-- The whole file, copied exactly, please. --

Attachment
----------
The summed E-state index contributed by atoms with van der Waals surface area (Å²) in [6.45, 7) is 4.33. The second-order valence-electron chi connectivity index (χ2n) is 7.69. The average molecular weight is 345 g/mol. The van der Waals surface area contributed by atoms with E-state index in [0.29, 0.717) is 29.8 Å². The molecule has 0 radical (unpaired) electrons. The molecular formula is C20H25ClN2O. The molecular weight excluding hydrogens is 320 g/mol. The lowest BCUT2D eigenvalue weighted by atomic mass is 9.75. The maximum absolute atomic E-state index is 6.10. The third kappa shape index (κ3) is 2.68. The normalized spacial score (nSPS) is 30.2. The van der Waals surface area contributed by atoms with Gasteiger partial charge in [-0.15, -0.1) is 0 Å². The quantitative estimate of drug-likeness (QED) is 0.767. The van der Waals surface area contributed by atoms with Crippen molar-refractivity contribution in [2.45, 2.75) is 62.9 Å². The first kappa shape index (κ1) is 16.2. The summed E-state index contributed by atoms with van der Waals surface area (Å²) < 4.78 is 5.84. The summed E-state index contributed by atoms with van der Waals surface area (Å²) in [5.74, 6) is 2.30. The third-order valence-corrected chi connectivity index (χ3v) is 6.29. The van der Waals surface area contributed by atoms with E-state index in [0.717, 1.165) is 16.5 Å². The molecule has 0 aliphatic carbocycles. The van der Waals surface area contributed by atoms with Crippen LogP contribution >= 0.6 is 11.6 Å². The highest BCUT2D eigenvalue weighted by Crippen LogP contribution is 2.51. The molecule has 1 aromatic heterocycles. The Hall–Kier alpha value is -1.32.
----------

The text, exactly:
The summed E-state index contributed by atoms with van der Waals surface area (Å²) in [6.45, 7) is 4.33. The second-order valence-electron chi connectivity index (χ2n) is 7.69. The average molecular weight is 345 g/mol. The van der Waals surface area contributed by atoms with E-state index in [0.29, 0.717) is 29.8 Å². The molecule has 0 radical (unpaired) electrons. The molecular formula is C20H25ClN2O. The molecular weight excluding hydrogens is 320 g/mol. The lowest BCUT2D eigenvalue weighted by atomic mass is 9.75. The maximum absolute atomic E-state index is 6.10. The third kappa shape index (κ3) is 2.68. The normalized spacial score (nSPS) is 30.2. The van der Waals surface area contributed by atoms with Gasteiger partial charge in [-0.15, -0.1) is 0 Å². The quantitative estimate of drug-likeness (QED) is 0.767. The van der Waals surface area contributed by atoms with Crippen molar-refractivity contribution in [2.45, 2.75) is 62.9 Å². The first kappa shape index (κ1) is 16.2. The summed E-state index contributed by atoms with van der Waals surface area (Å²) < 4.78 is 5.84. The summed E-state index contributed by atoms with van der Waals surface area (Å²) in [5.74, 6) is 2.30. The third-order valence-corrected chi connectivity index (χ3v) is 6.29. The van der Waals surface area contributed by atoms with E-state index in [0.717, 1.165) is 16.5 Å². The molecule has 0 aliphatic carbocycles. The van der Waals surface area contributed by atoms with Crippen LogP contribution >= 0.6 is 11.6 Å². The highest BCUT2D eigenvalue weighted by Crippen LogP contribution is 2.51. The molecule has 1 aromatic heterocycles. The Hall–Kier alpha value is -1.32.